S/T by The Coathangers

Release date: December 4, 2020
Label: Suicide Squeeze

OK, so until just now The Coathangers had somehow passed me right by. Maybe they never even blipped across my radar. More likely I saw the name and nodded. It’s fine but not that memorable, a mildly snotty punk rock name, ideally suited to a band of angry young women. Maybe I thought I’d probably like them if they were right there in my face playing on a bill with other bands I came to see, but I also didn’t care all that much. Sometimes your brain autopilots you on stuff like this if you aren’t paying attention and then you have to go back and maybe feel a bit stupid.

You see the thing is, The Coathangers play scrappy girl group garage punk with chaotic guitars and a gooey pop centre and well, of all the things I love in music, this is one of the ones I love most unreservedly. If you’re in the same boat as me the good news is we get to start in at the very beginning with this new remaster of their 2007 self titled debut. If you’re a long time fan I guess you get to see how it all started, this being the one record from before they joined long time label Suicide Squeeze and, I assume, in short supply until this reissue. It’s deluxe, don’t you know.

A mocking selection from a self help album introduces some raw edged guitar that’s getting motivated by the magic of handclaps. As if that wasn’t enough already it’s joined by a wonderfully cheap and wayward keyboard part, the song is about Tonya Harding and at the end it drops out into a layered vocal chant. It’s a little gem. Next up ‘Wreckless Boy’ combines a really odd rhythm thing with a needly ‘my first guitar’ line and manic edged vocals. So sure, my initial unconscious assessment wasn’t all that far off the mark, The Coathangers are sort of what I expected them to be, a post riot grrrl punk mess. They have a song called ‘Shut The Fuck Up’ that starts with thumping floor toms and has a nice call and response between the guitar and keyboard before the vocal tears several strips off some unfortunate inadequate. I just forgot how much I tend to enjoy that sort of thing.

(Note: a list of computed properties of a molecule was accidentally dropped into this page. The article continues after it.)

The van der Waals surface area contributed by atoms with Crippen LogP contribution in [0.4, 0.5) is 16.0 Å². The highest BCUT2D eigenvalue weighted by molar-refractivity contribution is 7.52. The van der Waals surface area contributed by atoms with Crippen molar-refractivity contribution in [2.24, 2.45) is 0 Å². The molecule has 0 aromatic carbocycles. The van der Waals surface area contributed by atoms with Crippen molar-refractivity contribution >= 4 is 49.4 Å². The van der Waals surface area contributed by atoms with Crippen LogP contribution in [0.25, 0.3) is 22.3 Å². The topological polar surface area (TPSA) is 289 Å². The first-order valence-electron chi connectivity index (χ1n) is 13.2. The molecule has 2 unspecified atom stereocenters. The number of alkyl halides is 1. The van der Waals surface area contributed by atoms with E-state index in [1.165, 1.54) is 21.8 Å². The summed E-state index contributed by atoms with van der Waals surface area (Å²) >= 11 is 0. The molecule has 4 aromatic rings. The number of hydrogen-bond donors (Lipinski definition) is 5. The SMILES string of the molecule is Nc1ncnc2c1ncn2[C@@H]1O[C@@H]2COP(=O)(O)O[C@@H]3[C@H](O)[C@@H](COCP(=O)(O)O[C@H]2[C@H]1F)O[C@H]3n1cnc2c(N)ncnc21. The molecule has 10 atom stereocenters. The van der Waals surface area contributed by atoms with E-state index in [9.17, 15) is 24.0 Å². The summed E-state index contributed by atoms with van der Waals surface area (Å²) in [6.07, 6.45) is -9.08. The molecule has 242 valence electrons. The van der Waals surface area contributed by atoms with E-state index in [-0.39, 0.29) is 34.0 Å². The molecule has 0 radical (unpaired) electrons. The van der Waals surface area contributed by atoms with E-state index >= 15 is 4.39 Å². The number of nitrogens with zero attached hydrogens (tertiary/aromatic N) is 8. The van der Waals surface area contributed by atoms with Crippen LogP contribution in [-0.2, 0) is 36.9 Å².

The band formed to play a house party at Hallowe’en 2006. That went well enough they carried on getting gigs and wound up recording this album in one night the following year. Even then they didn’t really expect that anyone outside their friends in Atlanta would hear it and so it captures the band in a carefree mood. The real lack of consideration of any audience help make it a very pure thing, open ended and unselfconscious. They swap instruments and throw whatever they can into the mix to see what happens. Like the keyboards making demented phone noises throughout fierce screaming meltdown ‘Don’t Touch My Shit!’

The Coathangers is not quite the spontaneous explosion of untutored noise and shrieking you might expect from its origin story. They have a strong sense of structure and dynamics that some punk bands never master. A lot of them could do with a bit less structure, mostly because they just learn the one and stick with it but even on these early efforts The Coathangers keep the songs loose and let them do different things. Not everything is wound up and screaming in the red. ‘Buckhead Betty’ has softly strummed, perfectly-imperfect guitar, more handclaps and ends in applause. You probably don’t need to know Buckhead is the swanky bit of north Atlanta to get its acid message.

Towards the end they tire of raging and the wonkier stuff comes out. What sounds like an accordion but is probably a melodica wheezes through ‘The Missing Letter’ which is also part sung in Russian because why not? ‘Bloody Shirt’ might be my favourite tune on the whole record. A lovelorn lo-fi indie thing on piano accompanied by shakers and xylophone. There’s a kind of school music room oddness about it that’s slowly overtaken by its vulnerability as the backing vocals underscore the lyric “I wear my heart on my sleeve, and everyone sees, sees the mess you made of me”.

Turns out The Coathangers are more than just what I expected them to be. A quick listen to last year’s The Devil You Know shows they’ve grown and developed as a band, but not too much. So, there’s a whole back catalogue for me to dig into now. This first record is adorable and hilarious and noisy and just crackles with wild youthful energy. Which is what rock ‘n’ roll is supposed to be for, right?

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